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Mousaoui's fate is worse than death

Reader comment on item: Hugging Iraq's Leaders
in response to reader comment: Hugging terrorists

Submitted by Jason (United States), May 8, 2006 at 11:25

Death is not the worst thing that can happen to a person. There are things, even in this life, that are far worse. One of them is to be isolated from the world and forgotten. Mousaoui will suffer from both.

First, he will be completely isolated from the world. Given his statements, he is now and will forever be a threat of violence. As such, the US Department of Corrections will have the power to keep him cut off from almost all human contact. In fact, they can limit his outside visitors as well. The only person Mousaoui has a right to ever meet with is his attorney, and that is the only person DoC will allow him to see. Even those visits will be strictly limited. I know someone who went through this for a year in a Jordanian jail (his imprisonment on drug charges was legitimate). Even after ten years of freedom and psychological counseling, his mental health is still questionable. Mousaoui will be in great shape after ten or fifteen years of such treatment.

More important than isolation is that he will be forgotten. He will be dead, but there will never have been a funeral. There will be no grave to visit to mourn him. HE WILL HAVE BEEN DENIED HIS CHANCE AT MArTYRDOM! He will die as a sickly, decrepit, lonely old man. If he's lucky, he will die in the prison hospital. At least there will be an orderly or nurse present with him at the end. It still won't be a great consolation or comfort, because prison hospital staff are not like most other medical personnel. Working in a prison tends to make them hard, cold, and uncaring.

On a whole, I think that this loneliness is probably the worst part of a life term. In my youth, I got to see first-hand what it does to a person. Our church started a prison outreach program in Pennsylvania. One of the things our minister fought for was the right to conduct religious outreach to the lifers. Back in those days, lifers were excluded form all such programs.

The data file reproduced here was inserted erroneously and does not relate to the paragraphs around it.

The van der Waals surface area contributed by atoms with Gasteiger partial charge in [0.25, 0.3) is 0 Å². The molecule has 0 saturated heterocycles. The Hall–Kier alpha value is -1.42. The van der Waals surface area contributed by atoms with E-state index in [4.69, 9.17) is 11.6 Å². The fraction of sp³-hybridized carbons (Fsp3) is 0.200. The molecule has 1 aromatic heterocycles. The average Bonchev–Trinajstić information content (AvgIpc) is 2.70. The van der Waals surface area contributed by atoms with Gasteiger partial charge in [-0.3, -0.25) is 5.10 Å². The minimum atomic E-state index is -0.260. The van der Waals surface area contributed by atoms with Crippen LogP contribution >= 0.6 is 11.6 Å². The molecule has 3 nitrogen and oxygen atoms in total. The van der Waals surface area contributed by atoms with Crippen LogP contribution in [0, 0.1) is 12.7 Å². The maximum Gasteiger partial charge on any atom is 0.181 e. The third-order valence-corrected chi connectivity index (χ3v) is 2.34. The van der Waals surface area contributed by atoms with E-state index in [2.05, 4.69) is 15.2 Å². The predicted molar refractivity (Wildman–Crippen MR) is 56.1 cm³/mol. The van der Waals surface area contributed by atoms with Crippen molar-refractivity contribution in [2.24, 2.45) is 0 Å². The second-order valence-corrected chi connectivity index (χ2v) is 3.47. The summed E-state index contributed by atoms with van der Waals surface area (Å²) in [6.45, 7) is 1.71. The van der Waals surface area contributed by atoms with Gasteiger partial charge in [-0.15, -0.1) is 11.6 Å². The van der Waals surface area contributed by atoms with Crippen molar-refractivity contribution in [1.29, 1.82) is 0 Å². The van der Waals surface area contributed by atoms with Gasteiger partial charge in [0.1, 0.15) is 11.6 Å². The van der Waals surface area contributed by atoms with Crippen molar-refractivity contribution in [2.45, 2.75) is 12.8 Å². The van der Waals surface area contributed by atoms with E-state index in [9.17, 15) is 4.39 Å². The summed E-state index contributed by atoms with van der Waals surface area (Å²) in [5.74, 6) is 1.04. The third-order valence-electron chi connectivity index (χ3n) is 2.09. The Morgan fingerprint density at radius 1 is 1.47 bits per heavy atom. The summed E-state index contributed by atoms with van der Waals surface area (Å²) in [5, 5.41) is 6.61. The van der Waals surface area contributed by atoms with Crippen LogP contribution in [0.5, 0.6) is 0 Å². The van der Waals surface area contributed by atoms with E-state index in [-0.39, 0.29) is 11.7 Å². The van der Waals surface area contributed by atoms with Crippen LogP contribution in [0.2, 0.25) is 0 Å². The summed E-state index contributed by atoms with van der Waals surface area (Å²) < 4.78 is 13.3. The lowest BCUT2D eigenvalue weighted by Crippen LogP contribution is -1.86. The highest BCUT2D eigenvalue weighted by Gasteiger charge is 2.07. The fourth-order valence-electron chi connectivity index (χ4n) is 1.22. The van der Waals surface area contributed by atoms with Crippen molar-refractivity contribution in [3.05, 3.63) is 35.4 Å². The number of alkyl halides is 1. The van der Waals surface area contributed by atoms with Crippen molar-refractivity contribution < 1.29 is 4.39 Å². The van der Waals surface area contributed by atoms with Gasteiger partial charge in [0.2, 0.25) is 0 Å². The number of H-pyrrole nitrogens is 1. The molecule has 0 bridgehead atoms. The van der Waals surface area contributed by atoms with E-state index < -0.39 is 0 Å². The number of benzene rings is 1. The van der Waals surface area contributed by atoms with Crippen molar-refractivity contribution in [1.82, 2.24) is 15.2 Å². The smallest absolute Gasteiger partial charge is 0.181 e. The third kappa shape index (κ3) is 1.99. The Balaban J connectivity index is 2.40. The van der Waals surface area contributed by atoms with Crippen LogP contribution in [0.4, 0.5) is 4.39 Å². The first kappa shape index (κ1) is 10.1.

I remember one specific individual whose story was particularly pitiful. At nineteen years old, he and his younger brother had been involved in an armed-robbery-gone-bad. The brother was killed by a security guard. This guy got life under Pennsylvania's draconian felony murder rule. When I met him, he was in his mid-70's. He had been in prison for over 55 years. No one in his family had ever visited him. They say that the day he was convicted, his entire family stood up in the courtroom and turned their backs on him (they were Amish). To say that he was mentally unstable was an understatement.

The state of Pennsylvania added its own special brand of cruelty on top of everything else this guy had been through. On seven different occassions (one heath attack and six suicide attempts), prison medical personnel fought tooth-and-nail to keep him alive. Why? It's all about control. Because in prison, you don't even get to die on your own terms. As one of the guards told me then: for a lifer, death is a release, not a punishment. In prison, even the sweet release of death will only come when God intervenes directly on your behalf.

This is what lies ahead for Mr. Mousaoui. The jury did the right thing. They denied him the glory of martrydom and the release of death, and sentenced him to hell on earth.


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